Researcher’s responsibilities
  1. Appropriate ethical approval is required for all research projects before any data collection takes place.
  2. Overall responsibility for research data management before, during and after any project or programme lies with the Principal Investigator (PI). Research data management duties may be shared or delegated, but should be clearly outlined in a DMP.
  3. All researchers are responsible for familiarising themselves with the research project DMP, and complying with all legal 4, contractual, ethical or regulatory requirements that are associated with the data in their research project.
  4. All researchers are responsible for ensuring their project data are processed, transferred and stored in a secure manner that preserves its integrity. Active data must be securely stored on the University’s research data storage platform, or in accordance with the specified contractual requirements (appropriate alternative).
  5. Where data ownership may be ambiguous (e.g. in collaborative projects with external organisations), the Principal Investigator will be responsible for clarifying responsibilities.
  6. The Principal Investigator is responsible for appraising, and preparing active data for archiving and reuse. This data should be in a suitable format to allow verification of published research findings, and should be of long-term academic value.
  7. The Principal Investigator is responsible for ensuring the research data are suitably archived and shared in the University’s research repository (or appropriate alternative), subject to specific legal, contractual, ethical or regulatory requirements.
  8. The Principal Investigator is responsible for destroying all appropriate research data in accordance with the DMP.

    4Including the General Data Protection Regulation and Data Protection Act, 2018


The University’s Responsibilities
  1. The University is responsible for providing appropriate infrastructure for secure data storage through a centralised storage solution in order to ensure the safety, integrity and accessibility of live research data.

  2. The University provides an archive and research repository for the archiving, sharing, and long-term preservation of research data.5.2.3 The University is responsible for the provision of training, support and advice on research data management.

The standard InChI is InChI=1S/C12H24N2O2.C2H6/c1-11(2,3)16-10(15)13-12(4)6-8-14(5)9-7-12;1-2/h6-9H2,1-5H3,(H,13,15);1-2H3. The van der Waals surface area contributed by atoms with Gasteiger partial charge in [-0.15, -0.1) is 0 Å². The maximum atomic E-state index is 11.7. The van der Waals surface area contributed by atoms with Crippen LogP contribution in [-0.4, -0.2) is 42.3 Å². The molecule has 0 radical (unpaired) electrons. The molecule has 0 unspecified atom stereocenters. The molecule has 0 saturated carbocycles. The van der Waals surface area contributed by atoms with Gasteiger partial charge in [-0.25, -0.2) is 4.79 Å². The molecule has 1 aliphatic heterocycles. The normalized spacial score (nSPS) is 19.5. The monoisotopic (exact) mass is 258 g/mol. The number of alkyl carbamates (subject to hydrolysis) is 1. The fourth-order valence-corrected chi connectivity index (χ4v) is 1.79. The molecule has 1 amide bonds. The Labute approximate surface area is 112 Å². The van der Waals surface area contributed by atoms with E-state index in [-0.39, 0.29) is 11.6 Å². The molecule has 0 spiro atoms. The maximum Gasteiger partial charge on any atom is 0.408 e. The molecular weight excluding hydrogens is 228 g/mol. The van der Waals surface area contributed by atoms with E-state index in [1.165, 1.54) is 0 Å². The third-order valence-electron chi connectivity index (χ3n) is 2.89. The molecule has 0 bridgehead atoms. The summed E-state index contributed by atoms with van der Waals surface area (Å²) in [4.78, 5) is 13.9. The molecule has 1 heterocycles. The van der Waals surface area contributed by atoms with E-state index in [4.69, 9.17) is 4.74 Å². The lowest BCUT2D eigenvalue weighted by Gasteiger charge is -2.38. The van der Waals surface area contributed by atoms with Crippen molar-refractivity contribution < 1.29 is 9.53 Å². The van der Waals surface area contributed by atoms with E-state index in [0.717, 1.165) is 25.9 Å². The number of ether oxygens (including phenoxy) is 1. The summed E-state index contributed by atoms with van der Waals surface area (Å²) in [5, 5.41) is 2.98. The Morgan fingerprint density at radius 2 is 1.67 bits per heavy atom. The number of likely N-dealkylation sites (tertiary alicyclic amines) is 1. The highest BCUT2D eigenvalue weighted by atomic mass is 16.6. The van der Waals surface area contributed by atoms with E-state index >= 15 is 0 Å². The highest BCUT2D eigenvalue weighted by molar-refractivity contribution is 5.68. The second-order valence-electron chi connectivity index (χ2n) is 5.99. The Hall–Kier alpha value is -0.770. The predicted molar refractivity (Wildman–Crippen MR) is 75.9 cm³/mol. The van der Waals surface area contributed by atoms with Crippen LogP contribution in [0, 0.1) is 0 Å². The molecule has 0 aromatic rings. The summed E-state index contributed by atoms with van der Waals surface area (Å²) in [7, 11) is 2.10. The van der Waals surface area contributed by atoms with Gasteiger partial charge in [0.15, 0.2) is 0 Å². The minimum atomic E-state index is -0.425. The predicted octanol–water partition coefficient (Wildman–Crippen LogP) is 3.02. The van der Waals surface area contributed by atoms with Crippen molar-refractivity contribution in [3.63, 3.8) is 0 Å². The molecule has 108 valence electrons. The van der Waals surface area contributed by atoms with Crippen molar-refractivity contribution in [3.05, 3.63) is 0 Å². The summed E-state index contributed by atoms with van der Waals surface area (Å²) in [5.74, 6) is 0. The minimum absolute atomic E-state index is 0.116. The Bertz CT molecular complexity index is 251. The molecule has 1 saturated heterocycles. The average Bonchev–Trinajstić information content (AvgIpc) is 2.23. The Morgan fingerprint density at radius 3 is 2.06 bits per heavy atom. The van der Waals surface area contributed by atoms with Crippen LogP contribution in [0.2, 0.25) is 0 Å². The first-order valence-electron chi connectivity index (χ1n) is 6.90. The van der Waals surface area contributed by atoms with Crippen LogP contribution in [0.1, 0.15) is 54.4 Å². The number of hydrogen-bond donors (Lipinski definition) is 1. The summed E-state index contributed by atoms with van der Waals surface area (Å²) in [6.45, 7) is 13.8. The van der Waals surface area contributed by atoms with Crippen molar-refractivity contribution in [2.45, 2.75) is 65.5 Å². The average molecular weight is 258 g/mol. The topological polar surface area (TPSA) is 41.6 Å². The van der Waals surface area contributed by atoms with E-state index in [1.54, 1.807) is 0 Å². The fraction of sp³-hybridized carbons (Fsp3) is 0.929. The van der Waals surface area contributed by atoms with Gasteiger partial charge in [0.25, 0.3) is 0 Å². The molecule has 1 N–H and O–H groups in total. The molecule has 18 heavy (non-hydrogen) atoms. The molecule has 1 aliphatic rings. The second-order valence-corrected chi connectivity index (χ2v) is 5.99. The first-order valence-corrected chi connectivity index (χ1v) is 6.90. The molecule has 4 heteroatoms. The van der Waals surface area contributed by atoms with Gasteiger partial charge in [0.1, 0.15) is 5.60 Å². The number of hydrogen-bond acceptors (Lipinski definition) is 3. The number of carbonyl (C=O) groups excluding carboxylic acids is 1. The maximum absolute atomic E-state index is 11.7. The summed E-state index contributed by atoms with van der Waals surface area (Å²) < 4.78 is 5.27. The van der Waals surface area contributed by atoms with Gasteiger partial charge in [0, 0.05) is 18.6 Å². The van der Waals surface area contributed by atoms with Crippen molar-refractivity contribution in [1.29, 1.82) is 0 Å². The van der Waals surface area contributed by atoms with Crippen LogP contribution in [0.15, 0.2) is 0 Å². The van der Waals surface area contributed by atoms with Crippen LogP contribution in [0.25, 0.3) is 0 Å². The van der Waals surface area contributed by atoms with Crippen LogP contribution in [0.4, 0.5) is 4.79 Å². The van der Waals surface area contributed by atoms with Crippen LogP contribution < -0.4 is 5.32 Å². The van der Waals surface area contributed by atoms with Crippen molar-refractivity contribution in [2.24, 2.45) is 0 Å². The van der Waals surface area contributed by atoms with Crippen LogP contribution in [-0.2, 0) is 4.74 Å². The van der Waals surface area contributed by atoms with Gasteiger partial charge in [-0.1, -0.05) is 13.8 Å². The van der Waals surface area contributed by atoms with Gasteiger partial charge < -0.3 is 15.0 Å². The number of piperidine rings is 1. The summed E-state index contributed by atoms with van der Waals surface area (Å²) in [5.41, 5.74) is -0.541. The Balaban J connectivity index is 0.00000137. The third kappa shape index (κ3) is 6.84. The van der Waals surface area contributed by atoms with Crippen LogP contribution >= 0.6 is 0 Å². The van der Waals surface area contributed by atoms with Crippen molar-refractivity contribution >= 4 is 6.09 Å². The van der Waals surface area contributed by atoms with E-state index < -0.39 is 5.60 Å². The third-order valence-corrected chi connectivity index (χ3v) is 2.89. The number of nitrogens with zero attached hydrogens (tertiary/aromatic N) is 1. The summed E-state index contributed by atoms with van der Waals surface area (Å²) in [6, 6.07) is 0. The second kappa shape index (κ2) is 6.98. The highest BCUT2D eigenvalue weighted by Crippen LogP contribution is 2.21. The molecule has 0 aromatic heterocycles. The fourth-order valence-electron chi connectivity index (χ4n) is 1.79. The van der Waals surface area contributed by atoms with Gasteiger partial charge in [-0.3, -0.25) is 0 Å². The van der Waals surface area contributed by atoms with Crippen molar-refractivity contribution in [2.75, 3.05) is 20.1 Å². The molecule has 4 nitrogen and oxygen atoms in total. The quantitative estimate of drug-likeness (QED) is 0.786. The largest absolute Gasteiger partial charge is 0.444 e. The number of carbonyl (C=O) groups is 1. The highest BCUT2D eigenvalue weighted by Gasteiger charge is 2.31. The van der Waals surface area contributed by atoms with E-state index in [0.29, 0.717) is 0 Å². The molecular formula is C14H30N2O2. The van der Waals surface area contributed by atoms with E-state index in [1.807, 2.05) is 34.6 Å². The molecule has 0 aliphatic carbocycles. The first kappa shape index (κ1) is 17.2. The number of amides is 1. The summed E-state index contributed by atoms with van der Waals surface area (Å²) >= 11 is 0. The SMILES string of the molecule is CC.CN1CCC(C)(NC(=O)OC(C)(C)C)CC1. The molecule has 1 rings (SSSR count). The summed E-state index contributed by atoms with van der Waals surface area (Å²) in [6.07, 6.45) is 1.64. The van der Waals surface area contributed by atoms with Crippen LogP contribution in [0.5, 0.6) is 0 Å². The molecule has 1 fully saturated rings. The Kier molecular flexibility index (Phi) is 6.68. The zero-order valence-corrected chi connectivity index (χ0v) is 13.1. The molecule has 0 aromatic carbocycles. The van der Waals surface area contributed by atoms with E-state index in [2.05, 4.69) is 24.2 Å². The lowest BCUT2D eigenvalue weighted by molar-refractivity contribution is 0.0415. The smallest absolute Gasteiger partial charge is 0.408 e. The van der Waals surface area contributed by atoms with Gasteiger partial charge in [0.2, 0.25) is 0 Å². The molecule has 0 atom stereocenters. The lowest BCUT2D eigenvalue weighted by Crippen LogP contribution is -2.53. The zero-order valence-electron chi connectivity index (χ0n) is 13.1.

Sharing and discoverability
  1. Research data and associated metadata which substantiate published research findings should be made openly available, where possible, no later than the date of first online publication or the end of the research project, whichever is sooner.
  2. Research data deposited in the University’s research repository will be securely archived in line with requirements specified in the University’s Retention and Disposal schedule 5, unless specific legal, contractual, ethical or regulatory requirements apply.
  3. Research data must be accompanied by a metadata record, which should be sufficient to enable other researchers to understand how the data was collected, created or acquired and, if the data are to be made openly available, to assess its reuse potential.
  4. If the data are stored elsewhere, such as in a national or discipline-specific repository, a metadata record must be created in the University’s research repository to facilitate discovery and reuse.
  5. The University expects that appropriate ethical approval and a proportionate DMP be in place before research data collection commences. The DMP should explicitly address the capture, handling, integrity, confidentiality, preservation, sharing and publication of research data.
  6. Research data should be assigned an appropriate copyright licence that encourages the sharing and re-use of the accessible dataset.

  7. Appropriate mechanisms must be in place before sharing sensitive and confidential research data. This includes, but is not limited to, anonymising and pseudonymising data, obtaining correct permissions, and carefully controlling access to data. These issues should be explicitly addressed in a DMP


Rights and restrictions
  1. It is not always possible or appropriate to make research data open, but any restrictions to access must be justified. Such as where the costs of preserving or supplying the data are disproportionate.

  2. Access to research data via the University’s research repository can be restricted where necessary to comply with contractual, ethical, legislative or regulatory requirements.

  3. The legitimate interests of research subjects must be protected. When gaining informed consent, researchers should include provision for data sharing and be fully transparent in how the data are to be used. Any personal data must be anonymised prior to publication and access to sensitive or confidential information must be carefully controlled.

  4. All research data at the University are subject to the University’s Intellectual Property Rights (IPR) Policy.

  5. Researchers involved in the creation of original research data retain the right to exclusive first use for an appropriate and well-defined period. Any period of exclusive use should be set out in the DMP and should be balanced against the public interest in release.